After an initial ban of two days (vote = 8-1 [J. Breyer, dissenting], the U.S. Supreme Court voted Wednesday to permanently ban any public broadcast of the Prop. 8, same-sex marriage trial. In an unsigned, 17-page ruling – in which the Court spends considerable time chiding both District Court Judge Vaughn Walker and the 9th Circuit for issuing their orders to televise the Prop. 8 trial – the Supreme Court banned any televised broadcast of the trial “around the country.”
The vote was 5-4 along ideological lines, as follows:
Dissent: Breyer, Sotomayor, Ginsburg, Stevens
The order televising the Prop. 8 trial was to be part of a pilot program instituted by the 9th Circuit. The goal of this program is, or perhaps was, to increase public awareness of the federal court system and federal proceedings by bringing video cameras into the courtroom.
As I questioned in my last blog post on this subject, it now appears likely that the Supreme Court’s ban will have even more far-reaching and negative effects on pilot programs such as the 9th Circuit’s. Casting a negative spin on the broadcasting of “high-profile, divisive cases,” the Court majority wrote: “Even the studies that have been conducted thus far have not analyzed the effect of broadcasting in high-profile, divisive cases.”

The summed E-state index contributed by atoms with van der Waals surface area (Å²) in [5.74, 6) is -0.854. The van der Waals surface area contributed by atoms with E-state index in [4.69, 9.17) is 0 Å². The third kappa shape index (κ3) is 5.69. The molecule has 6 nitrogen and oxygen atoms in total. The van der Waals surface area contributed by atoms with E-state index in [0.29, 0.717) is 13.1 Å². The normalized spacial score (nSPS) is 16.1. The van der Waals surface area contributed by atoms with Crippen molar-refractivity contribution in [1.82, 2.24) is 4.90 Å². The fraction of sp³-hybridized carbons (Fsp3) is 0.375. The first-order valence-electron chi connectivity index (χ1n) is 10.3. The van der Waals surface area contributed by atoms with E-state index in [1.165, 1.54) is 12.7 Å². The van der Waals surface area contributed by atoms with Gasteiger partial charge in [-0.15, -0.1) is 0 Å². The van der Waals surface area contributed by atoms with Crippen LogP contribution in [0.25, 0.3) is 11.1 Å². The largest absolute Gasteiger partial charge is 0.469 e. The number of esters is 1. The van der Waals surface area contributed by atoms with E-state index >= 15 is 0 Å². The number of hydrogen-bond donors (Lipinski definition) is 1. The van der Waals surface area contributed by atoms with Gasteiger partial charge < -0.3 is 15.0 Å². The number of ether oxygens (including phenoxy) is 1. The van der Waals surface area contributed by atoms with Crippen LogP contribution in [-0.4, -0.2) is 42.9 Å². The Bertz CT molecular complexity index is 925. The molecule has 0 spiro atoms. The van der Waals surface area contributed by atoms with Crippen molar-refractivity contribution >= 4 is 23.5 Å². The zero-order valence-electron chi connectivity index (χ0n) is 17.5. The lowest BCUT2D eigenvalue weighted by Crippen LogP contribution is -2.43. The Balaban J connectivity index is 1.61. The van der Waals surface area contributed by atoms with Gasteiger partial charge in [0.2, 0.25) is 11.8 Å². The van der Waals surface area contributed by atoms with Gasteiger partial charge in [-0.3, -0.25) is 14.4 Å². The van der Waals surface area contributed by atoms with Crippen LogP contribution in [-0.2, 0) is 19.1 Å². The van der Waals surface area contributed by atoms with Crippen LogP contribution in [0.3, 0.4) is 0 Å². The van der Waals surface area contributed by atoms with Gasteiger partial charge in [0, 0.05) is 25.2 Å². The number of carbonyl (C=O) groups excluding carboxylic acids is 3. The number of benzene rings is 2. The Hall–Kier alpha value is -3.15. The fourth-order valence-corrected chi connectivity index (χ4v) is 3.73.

So, I reiterate a question from my previous post: What sort of cases are fit to broadcast, if not the high-profile ones of public concern – i.e., the only ones that television is likely to be interested in to begin with? Another even more important question – Is this decision a prequel to a decision down the road on the merits of same-sex marriage?
You can link to further commentary posing similar concerns at The SCOTUS Blog, here. I have also placed a copy of the Supreme Court’s decision in the Box, entitled Prop8Decision.